But Battery Park City residents are deeply unsatisfied with the change of policy, condemning it as an attempt to placate the community while barring them from providing any local meaningful input to a board ultimately accountable only to far-way Albany, according to one community leader.

“The bottom line for me is that the major stakeholders in Battery Park City are its 20,000 residents, who have no voice, and the authority seems unwilling to have a dialogue with us,” said Community Board 1 member Anthony Notaro, who chairs the its Battery Park City Committee. “Even though now the elected officials can talk, nothing’s changed. I have no dialogue with the authority, and they have continually shut out major stakeholders from their decision making process. That needs to be addressed, and this does not address that.”

Some are pointing to the board’s notion of public input as a good reason to shake up the authority’s leadership and install more locals to a group that currently includes only one Battery Park City resident, Martha Gallo.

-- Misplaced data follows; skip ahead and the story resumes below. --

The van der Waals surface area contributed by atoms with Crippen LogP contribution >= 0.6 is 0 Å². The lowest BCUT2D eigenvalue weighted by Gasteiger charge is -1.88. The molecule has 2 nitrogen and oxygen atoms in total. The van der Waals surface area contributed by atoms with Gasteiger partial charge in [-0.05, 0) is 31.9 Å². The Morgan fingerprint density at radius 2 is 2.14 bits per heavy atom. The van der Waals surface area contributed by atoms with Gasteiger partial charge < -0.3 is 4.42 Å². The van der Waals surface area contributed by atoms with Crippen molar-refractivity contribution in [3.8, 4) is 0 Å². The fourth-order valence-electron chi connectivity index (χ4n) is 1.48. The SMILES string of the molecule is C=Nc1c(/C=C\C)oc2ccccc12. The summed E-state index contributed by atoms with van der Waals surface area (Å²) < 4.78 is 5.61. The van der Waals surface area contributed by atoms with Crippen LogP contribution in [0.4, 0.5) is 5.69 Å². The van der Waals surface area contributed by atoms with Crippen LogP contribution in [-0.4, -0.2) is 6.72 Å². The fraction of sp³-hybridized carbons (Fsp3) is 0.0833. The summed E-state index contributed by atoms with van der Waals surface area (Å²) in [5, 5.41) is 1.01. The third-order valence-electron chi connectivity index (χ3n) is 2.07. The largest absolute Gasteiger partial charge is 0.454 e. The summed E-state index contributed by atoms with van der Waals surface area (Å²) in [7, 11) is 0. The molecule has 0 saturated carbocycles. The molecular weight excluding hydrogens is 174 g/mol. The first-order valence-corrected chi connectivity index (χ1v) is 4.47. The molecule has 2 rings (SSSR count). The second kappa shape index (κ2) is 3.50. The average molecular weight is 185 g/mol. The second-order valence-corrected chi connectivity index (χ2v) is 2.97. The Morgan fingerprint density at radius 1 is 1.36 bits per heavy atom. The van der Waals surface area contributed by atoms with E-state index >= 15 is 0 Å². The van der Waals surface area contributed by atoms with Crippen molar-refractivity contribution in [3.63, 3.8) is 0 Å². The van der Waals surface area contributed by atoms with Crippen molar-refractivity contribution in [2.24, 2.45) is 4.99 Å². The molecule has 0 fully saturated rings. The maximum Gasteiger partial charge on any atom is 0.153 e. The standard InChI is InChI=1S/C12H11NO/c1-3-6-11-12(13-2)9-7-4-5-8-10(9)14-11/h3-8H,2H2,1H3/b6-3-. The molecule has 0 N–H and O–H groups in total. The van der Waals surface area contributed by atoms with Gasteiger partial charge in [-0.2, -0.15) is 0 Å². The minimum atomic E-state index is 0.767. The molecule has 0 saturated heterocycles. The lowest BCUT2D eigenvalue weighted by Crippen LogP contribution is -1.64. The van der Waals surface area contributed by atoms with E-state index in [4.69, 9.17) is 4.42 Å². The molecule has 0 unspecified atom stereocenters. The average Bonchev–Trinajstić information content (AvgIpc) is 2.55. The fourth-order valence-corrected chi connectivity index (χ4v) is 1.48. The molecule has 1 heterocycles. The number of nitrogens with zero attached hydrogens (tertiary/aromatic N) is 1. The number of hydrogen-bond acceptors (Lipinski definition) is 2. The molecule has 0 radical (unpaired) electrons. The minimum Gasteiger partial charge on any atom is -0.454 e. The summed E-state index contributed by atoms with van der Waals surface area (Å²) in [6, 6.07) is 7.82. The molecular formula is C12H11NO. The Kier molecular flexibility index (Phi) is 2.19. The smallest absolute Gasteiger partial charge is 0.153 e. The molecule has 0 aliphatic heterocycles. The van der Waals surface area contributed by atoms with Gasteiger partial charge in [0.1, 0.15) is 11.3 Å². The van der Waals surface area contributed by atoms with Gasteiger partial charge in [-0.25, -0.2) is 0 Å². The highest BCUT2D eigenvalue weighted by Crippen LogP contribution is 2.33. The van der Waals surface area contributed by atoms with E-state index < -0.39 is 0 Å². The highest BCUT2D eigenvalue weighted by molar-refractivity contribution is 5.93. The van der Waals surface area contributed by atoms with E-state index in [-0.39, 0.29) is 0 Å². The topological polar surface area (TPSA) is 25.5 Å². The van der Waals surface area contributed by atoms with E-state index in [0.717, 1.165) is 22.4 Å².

“This not only reinforced the need for more local stakeholder representation on the board itself, but also could be the spark for interest by the community to consider a substantial change in control,” said Battery Park City resident and CB1 member Tammy Metzler.

But the BPCA insists that its plan is the best means for meaningful stakeholder input, arguing that not only would locals be able to communicate with board members through their elected officials, but the legislators would also be able to engage the board members in discussion, which is often not the case with public comment at other agencies, which allow community members to make brief statements at meetings without replying to them, according to an authority spokesman.

“Unlike the public comment sessions of some other boards, where individuals read statement after statement to members who sit silently and without discussion, our new policy provides for actual engagement between the public’s elected representatives — on any matter those representatives feel appropriate to discuss — and the BPCA Board in an open forum,” said spokesman Nick Sbordone.